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GuideCar Leasing

Fees You Will Have to Pay When Leasing a Car

Leasing FeesLeasing a car involves certain fees that you normally wouldn't have to pay if you were buying a car.

A lot of people are confused when they hear "no money down" on a lease, thinking that it literally means you get to drive off with zero initial payment - this is not necessarily true.

The down payment on a lease only makes up one portion of the cash that's due at lease signing.

This is where most people are confused. (Note: Some leases do allow you to roll all fees into the monthly lease payment, but this is not the norm)

Let's take a look at all the fees and taxes you're likely to encounter in a lease:

Acquisition Fee:

    Sometimes called the bank fee, it's the amount charged by the leasing company to setup the lease. It's essentially another profit source for them in addition to the finance charge.

    Acquisition fees usually range between $250 and $1,000 (luxury vehicles are on the higher end).

    The acquisition fee can sometimes be negotiable, but it's rare. Often time the fee is added to the Capitalized Cost (price of the vehicle) so that it's rolled into the monthly lease payment. Otherwise, it will be due up front as part of the cash due at signing.

Security Deposit:

    Not all leases require a security deposit, and the ones that do can sometimes be negotiated away. The security deposit is usually equal to or slightly greater than your monthly lease payment and is due at signing.

    The security deposit will be refunded back to you at the end of the lease unless you have excessive wear and tear or went over your mileage limit, in which case the appropriate amount will be removed prior to your refund (if you have any left).

    We advise you to try to negotiate the removal of this fee if possible - especially if you have good credit or if you have leased from the same company in the past.

Disposition Fee

    If you're lucky, you won't be charged this fee - but most leases do have a disposition fee ranging between $200 and $450. This fee compensates the leasing company for the expenses of disposing of the vehicle after you return it. (Basically the clean up and sale of the vehicle - usually at auction).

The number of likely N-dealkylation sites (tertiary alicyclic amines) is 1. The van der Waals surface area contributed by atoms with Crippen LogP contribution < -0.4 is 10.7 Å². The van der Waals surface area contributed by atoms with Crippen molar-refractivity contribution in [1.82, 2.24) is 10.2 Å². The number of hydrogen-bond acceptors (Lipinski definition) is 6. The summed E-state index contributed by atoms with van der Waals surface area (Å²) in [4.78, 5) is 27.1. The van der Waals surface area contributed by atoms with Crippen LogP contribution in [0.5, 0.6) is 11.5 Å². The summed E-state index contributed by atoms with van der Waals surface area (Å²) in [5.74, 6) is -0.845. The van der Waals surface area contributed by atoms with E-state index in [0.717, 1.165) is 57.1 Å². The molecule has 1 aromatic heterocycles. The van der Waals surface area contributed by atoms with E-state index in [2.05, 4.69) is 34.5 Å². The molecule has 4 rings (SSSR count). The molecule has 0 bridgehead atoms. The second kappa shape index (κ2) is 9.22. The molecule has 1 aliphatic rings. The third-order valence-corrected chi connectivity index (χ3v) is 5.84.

If you purchase the vehicle at lease end, you will typically not be charged for this fee.

Down Payment

    The down payment is optional in many lease agreements, and we usually advise you not to put a down payment due to the risk of loss if your car is totaled or stolen during the lease term. Some leases do require a down payment - usually between $1,500 and $5,000. Any down payment you provide will lower your monthly lease payment.

    In most states, you will be charged sales tax on any down payment you provide.

Documentation Fee, Tag, Title, Registration, and License Fees

    Just as in a regular car purchase, you will have to pay the dealer and state licensing fees. Dealer documentation fees can range between $50 and $695. The rest of the fees are official state and local fees that the dealer collects and forwards to the appropriate government agencies on your behalf. These fees are not negotiable, however the doc fees are variable from dealer to dealer and some states limit the amount dealers can charge.

First Month's Payment

    Car leasing is similar to renting a house - in that you need to make payments at the beginning of each month. With a car loan, you make payments at the end of each month.

    Because of this, the first month's lease payment is usually due at lease signing. This is not technically an additional fee, but it's something that catches people off guard. Sometimes there are lease deals where the first month's payment is waived. This means you get a one month discount - not that the payment gets rolled into future month's payments.

Sales Tax

    In most states, you only have to pay taxes on a portion of the vehicle (the depreciated portion you use up during the lease). The taxes are included as part of your monthly lease payment so you don't have to worry about paying anything up front.

    However, the rules are different from state to state. In Illinois and Texas, you have to pay sales tax on the full amount of the vehicle, and in some states the tax is due up front. These laws are constantly changing so check with your local DMV to find out the particular situation in your state.

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About The Author

Gregg Fidan Gregg Fidan is the founder of RealCarTips. After being ripped off on his first car purchase, he devoted several years to figuring out the best ways to avoid scams and negotiate the best car deals. He has written hundreds of articles on the subject of car buying and taught thousands of car shoppers how to get the best deals.
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